|Carlson, Kenneth - RETIRED ARS|
Submitted to: Journal of the American Oil Chemists' Society
Publication Type: Peer Reviewed Journal
Publication Acceptance Date: June 3, 1998
Publication Date: N/A
Interpretive Summary: Meadowfoam (MF), known technically as Limnanthes alba, is a plant native to the Pacific Northwest where it grows in moist meadow soils. Cooperative and independent research by Oregon State University and USDA's New Crops Research unit has encouraged the Oregon Meadowfoam Grower's Association and Fanning Corporation to develop seed production, processing technology and commercial markets for MF oil. One processing step that has been less efficient than desired is recovery of oil from MF seed. We have shown that proper flaking of MF seed (crushing seed between steel rolls) is crucial to efficient oil recovery. Our study showed that maximum oil is recovered from the thinnest MF flakes. Our discovery that seed temperature and moisture at flaking also affect oil recovery, though in less pronounced ways, is important also, since both are important in the seed cooking stage that precedes the flaking step. Cooking destroys enzymes in the seeds that adversely affect oil quality. Our results will positively impact future commercial seed processing and oil production runs and will significantly improve the overall economics of seed oil production and marketing.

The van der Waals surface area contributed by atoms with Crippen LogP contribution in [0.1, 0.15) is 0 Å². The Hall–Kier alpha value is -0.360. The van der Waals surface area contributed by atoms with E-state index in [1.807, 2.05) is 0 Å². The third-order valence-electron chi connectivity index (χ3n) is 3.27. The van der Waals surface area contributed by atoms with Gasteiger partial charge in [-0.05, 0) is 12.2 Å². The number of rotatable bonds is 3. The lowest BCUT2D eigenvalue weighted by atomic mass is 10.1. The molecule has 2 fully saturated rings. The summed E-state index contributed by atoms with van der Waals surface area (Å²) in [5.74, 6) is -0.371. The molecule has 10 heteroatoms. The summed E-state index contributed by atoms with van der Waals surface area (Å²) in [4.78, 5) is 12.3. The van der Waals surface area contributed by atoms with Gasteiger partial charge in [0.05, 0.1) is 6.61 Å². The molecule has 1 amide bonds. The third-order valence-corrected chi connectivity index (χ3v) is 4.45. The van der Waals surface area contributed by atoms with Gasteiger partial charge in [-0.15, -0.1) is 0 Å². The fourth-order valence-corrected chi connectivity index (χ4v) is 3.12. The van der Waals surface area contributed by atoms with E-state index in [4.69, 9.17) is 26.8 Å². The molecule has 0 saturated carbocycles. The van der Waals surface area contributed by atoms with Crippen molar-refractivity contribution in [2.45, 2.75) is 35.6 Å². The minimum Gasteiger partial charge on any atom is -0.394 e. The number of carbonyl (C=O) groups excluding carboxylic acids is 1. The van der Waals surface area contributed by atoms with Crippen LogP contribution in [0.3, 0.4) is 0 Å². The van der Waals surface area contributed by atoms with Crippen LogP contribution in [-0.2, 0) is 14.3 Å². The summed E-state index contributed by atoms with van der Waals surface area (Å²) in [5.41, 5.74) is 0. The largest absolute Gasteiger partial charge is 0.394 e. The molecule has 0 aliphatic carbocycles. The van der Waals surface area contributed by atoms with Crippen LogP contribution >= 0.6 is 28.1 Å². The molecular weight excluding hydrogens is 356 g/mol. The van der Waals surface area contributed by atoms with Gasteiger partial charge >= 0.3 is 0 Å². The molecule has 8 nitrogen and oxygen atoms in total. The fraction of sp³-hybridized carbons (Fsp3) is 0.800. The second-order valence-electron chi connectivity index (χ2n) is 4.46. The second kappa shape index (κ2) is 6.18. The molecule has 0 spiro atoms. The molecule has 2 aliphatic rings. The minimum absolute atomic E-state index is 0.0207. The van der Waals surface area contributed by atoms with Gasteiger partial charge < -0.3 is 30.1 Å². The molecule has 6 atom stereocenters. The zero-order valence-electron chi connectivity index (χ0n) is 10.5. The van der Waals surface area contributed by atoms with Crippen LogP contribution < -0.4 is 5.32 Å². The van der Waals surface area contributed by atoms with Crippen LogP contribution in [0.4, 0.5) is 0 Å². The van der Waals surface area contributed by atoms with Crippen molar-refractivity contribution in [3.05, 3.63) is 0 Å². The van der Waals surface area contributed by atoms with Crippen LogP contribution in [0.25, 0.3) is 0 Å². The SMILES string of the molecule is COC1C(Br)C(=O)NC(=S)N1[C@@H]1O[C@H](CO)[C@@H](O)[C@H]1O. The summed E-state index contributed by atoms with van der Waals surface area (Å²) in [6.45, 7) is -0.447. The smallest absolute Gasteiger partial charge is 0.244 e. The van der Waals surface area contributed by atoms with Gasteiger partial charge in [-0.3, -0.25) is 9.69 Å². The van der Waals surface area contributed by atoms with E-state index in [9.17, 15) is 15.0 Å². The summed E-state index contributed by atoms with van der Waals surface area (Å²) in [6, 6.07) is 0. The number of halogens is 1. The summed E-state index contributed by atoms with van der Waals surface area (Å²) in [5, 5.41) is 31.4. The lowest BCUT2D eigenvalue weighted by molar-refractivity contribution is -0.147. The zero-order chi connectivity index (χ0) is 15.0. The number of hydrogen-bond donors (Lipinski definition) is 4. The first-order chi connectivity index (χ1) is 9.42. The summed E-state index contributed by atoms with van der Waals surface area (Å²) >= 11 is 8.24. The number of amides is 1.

Technical Abstract: We examined seed moisture, seed temperature and flaking roll opening for their influence on oil extraction efficiency in meadowfoam flakes. Flakes were prepared using a Wolf Mill set to give flake thicknesses of 0.13, 0.21 and 0.031 in. Seed moistures of 9, 12 and 15%, and seed temperatures of 65, 190 and 210F were chosen for flaking to simulate ranges known to be significant in enzyme destruction during crucial seed cooking stages prior to flaking. Roll opening was the dominant variable determining flake thickness, which was the primary parameter affecting oil extraction efficiency. The thinnest flakes at 0.013 in. were slightly less extractable (29.8%) than finely ground flakes. Intermediate (0.21 in.) and thick (0.031 in.) flakes were significantly less extractable (28.0% and 26.0%). There was a trend (P<0.01) to thicker flakes with increasing seed moisture (15%>12%>9%) during flaking. A similar trend to thicker flakes with increasing temperature was significant (P<0.01) only for the thickest flakes. Lower seed moisture and higher seed temperature significantly impacted extractable oil of the thickest flakes, but negligibly affected extractability of the thinnest flakes.